He had been there for days although he’d stopped counting since it didn’t ultimately matter. He would leave when the time was right although he had no idea how he would know when that moment arrived. Some things you do on faith he assumed, and this had to be one of those things. He wasn’t sure why he came but he knew he had to be there, And he knew that the cave provided him shelter and there was an allegory hiding deeper in.
Along the shore, this morning, the clouds piled up, refusing entry to the promised sun, which hung back forlorn. The waves charged onto the sand like so many two year olds in full tantrum, banging against all in sight and retreating, only to charge again, pushing away any and all in their path. The wind pummels the sand, and as we walk along the street the wind borne sand tears against our skin urging us to take shelter, reminding us that nature does not bend to the weatherman, and will from time to time play havoc with their forecasts because nature speaks, she never listens.
The old bus shelter has spray painted walls and a broken metal bench. Each morning he shuffles up the hill, a battered leatherette briefcase clutched tightly in his right hand, a copy of the Seattle Times “Nixon in China” in the other. He sits calmly on the bench case between his knees and waits patiently for the bus that hasn’t run this route for the better part of sixteen years. Still, he waits until the sun sinks behind the 7-Eleven, when he shuffles down the hill toward his small apartment satisfied with another day successfully done.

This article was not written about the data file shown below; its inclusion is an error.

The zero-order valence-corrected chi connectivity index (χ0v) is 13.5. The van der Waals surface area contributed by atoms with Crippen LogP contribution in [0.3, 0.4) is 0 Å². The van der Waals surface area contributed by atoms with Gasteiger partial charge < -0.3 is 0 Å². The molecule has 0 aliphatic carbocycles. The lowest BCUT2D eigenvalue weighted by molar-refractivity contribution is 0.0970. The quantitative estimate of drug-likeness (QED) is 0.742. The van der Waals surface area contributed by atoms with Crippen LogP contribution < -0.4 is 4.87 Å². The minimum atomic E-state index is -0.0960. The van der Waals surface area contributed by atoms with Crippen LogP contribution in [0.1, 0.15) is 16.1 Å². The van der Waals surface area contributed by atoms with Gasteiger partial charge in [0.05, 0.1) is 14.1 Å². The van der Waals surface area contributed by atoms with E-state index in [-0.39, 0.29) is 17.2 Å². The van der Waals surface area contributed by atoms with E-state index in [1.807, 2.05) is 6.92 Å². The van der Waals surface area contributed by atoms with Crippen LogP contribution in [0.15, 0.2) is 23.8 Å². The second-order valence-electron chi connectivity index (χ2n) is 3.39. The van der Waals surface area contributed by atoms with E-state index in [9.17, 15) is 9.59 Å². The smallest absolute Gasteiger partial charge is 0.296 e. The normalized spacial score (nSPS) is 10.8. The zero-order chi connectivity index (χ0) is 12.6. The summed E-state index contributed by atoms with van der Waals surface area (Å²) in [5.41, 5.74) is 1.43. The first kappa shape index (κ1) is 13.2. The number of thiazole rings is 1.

She imagines life is much like a cocoon in which she must remain or risk instant death. She does not recall coming here but know she must have done so in the not too distant past. That is the problem with cocoons, there is no memory prior to finding yourself within, but she doesn’t mind for she has grown accustomed to this life, likes that shelter her home affords her. She is certain she will emerge some day, when the time is right, and she will take flight leaving this life behind in the receding darkness.
What do you say to those who turn their backs on those broken in battle, or broken at the sight of battle, who were left to clean up the collateral damage, or who were collateral damage, were pierced by IED’s, or shaped charges, who had inadequate armor, or no armor at all, who were left in moldy rooms, were dropped on the street, who don’t want to go back again, and still again, who see clearly with their eyes closed, who cannot find shelter in a maelstrom of thoughts, who did what was asked and wish they hadn’t, who asked for leaders and found only followers, who asked why and were told “just because,” who never came back, or who were left here.
Previously appeared in SNReview, Vol. 9, No. 2, 2007 and in The Right to Depart, Plainview Press (2008).